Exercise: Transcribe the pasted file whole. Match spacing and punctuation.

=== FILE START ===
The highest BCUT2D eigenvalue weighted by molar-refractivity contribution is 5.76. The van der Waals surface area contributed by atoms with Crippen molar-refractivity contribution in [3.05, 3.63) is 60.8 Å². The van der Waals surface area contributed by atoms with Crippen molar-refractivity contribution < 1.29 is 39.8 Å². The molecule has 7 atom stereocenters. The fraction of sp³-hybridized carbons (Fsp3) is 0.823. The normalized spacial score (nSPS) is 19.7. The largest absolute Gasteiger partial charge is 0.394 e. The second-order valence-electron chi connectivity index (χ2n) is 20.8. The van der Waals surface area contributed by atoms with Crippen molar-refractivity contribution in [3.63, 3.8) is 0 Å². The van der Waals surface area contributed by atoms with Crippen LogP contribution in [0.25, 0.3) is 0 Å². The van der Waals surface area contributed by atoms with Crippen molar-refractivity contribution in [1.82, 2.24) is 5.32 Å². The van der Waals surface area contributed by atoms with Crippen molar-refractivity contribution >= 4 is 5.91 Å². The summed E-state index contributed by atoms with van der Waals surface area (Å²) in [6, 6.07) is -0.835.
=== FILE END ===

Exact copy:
The highest BCUT2D eigenvalue weighted by molar-refractivity contribution is 5.76. The van der Waals surface area contributed by atoms with Crippen molar-refractivity contribution in [3.05, 3.63) is 60.8 Å². The van der Waals surface area contributed by atoms with Crippen molar-refractivity contribution < 1.29 is 39.8 Å². The molecule has 7 atom stereocenters. The fraction of sp³-hybridized carbons (Fsp3) is 0.823. The normalized spacial score (nSPS) is 19.7. The largest absolute Gasteiger partial charge is 0.394 e. The second-order valence-electron chi connectivity index (χ2n) is 20.8. The van der Waals surface area contributed by atoms with Crippen molar-refractivity contribution in [3.63, 3.8) is 0 Å². The van der Waals surface area contributed by atoms with Crippen LogP contribution in [0.25, 0.3) is 0 Å². The van der Waals surface area contributed by atoms with Crippen molar-refractivity contribution in [1.82, 2.24) is 5.32 Å². The van der Waals surface area contributed by atoms with Crippen molar-refractivity contribution >= 4 is 5.91 Å². The summed E-state index contributed by atoms with van der Waals surface area (Å²) in [6, 6.07) is -0.835.